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Grandparents and women's participation in the labor market

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  • Paula Albuquerque
  • José Passos

Abstract

The conciliation of work and family life is a challenge to most women. In some countries, although not in southern Europe, women make significant use of part-time schedules as a way of balancing work and family life. Informal care, typically care by grandparents, is an alternative. It is cheap, trustworthy, and possibly compatible with non-standard labor schedules. In this paper we investigate how childcare by grandparents affects the probability of working of mothers in southern European countries. We empirically evaluate the verification and the significance of such an effect, accounting for a potentially endogenous grandparent-caring status.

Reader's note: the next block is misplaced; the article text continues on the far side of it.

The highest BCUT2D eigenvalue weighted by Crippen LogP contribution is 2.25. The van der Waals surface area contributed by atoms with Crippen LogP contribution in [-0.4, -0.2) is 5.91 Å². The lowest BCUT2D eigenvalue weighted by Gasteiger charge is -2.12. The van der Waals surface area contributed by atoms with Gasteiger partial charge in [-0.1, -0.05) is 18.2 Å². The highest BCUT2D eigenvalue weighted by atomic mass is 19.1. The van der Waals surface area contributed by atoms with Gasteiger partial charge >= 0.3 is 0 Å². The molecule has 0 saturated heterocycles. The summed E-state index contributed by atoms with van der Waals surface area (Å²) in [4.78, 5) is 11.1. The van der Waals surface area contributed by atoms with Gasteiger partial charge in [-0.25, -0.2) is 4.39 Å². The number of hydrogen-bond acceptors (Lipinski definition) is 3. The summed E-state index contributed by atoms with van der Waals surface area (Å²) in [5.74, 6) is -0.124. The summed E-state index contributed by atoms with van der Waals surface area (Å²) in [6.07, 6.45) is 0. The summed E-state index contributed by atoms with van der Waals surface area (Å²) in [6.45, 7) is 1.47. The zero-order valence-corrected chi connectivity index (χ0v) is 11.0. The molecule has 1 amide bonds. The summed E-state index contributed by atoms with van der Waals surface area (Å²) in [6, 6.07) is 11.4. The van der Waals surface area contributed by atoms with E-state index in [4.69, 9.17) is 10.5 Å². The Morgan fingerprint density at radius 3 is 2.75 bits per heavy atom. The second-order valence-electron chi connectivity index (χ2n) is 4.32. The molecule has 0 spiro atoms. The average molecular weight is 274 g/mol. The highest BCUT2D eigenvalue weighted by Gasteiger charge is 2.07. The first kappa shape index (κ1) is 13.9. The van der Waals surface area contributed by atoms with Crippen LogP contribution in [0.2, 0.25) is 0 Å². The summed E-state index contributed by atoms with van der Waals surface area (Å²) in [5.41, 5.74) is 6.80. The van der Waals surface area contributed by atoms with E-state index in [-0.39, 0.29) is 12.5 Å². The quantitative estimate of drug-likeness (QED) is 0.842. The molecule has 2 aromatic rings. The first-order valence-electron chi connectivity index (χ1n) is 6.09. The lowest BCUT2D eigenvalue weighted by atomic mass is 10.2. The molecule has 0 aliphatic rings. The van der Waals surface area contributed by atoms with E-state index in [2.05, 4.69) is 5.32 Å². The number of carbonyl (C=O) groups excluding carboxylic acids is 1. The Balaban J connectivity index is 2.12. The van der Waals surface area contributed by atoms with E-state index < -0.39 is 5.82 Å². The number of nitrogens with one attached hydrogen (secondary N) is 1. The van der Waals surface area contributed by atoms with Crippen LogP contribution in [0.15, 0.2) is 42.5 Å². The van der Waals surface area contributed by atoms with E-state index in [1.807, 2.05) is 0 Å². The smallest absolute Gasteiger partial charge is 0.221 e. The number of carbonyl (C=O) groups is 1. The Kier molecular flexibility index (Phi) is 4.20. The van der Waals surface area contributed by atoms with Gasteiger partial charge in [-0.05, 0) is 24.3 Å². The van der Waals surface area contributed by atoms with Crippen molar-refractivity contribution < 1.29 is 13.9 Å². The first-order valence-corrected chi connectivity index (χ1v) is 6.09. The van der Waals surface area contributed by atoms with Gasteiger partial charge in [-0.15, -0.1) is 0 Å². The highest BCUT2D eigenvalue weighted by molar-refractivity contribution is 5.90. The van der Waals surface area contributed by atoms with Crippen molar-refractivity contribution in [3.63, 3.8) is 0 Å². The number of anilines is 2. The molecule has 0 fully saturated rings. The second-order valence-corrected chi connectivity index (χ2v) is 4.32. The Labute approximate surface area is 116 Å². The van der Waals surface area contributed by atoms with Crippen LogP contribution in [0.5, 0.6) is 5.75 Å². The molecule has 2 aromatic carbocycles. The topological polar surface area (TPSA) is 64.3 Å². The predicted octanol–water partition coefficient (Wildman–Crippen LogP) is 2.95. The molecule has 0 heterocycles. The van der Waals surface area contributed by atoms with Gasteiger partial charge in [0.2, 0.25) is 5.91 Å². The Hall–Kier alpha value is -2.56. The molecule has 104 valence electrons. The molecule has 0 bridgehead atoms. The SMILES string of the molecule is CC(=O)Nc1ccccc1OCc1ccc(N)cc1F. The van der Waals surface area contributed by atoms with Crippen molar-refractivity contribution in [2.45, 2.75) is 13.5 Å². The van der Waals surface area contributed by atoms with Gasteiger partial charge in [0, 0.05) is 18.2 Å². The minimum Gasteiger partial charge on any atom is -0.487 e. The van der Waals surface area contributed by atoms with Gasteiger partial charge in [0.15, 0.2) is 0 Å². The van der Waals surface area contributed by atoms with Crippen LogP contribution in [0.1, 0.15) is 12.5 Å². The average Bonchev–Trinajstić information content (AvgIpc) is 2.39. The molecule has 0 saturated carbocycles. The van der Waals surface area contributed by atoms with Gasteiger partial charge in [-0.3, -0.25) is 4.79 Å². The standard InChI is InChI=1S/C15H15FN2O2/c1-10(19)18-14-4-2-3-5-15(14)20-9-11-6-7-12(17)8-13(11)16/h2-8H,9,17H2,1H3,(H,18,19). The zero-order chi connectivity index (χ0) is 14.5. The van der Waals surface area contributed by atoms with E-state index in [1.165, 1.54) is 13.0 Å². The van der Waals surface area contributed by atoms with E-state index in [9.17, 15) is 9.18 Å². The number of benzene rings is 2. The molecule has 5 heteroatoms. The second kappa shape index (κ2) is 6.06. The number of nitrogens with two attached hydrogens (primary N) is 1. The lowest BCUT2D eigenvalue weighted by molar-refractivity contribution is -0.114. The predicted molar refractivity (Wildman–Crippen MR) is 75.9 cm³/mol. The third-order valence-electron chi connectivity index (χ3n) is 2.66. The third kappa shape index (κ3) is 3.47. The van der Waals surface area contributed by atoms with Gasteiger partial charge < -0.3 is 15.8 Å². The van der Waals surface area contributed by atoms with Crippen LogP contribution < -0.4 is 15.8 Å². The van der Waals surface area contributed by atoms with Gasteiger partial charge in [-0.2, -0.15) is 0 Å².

Suggested Citation

  • Paula Albuquerque & José Passos, 2010. "Grandparents and women's participation in the labor market," Working Papers Department of Economics 2010/16, ISEG - Lisbon School of Economics and Management, Department of Economics, Universidade de Lisboa.
  • Handle: RePEc:ise:isegwp:wp162010
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    References listed on IDEAS

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    Cited by:

    1. Josefina Posadas, 2012. "Grandparents as Child Care Providers : Factors to Consider When Designing Child Care Policies," World Bank Other Operational Studies 17056, The World Bank.
    2. Lusi Liao & Sasiwimon Warunsiri Paweenawat, 2019. "Alternative Boomerang Kids, Intergenerational Co-residence, and Maternal Labor Supply," PIER Discussion Papers 108, Puey Ungphakorn Institute for Economic Research, revised May 2019.

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    Keywords

    labor market; women; childcare; grandparents; ageing.;
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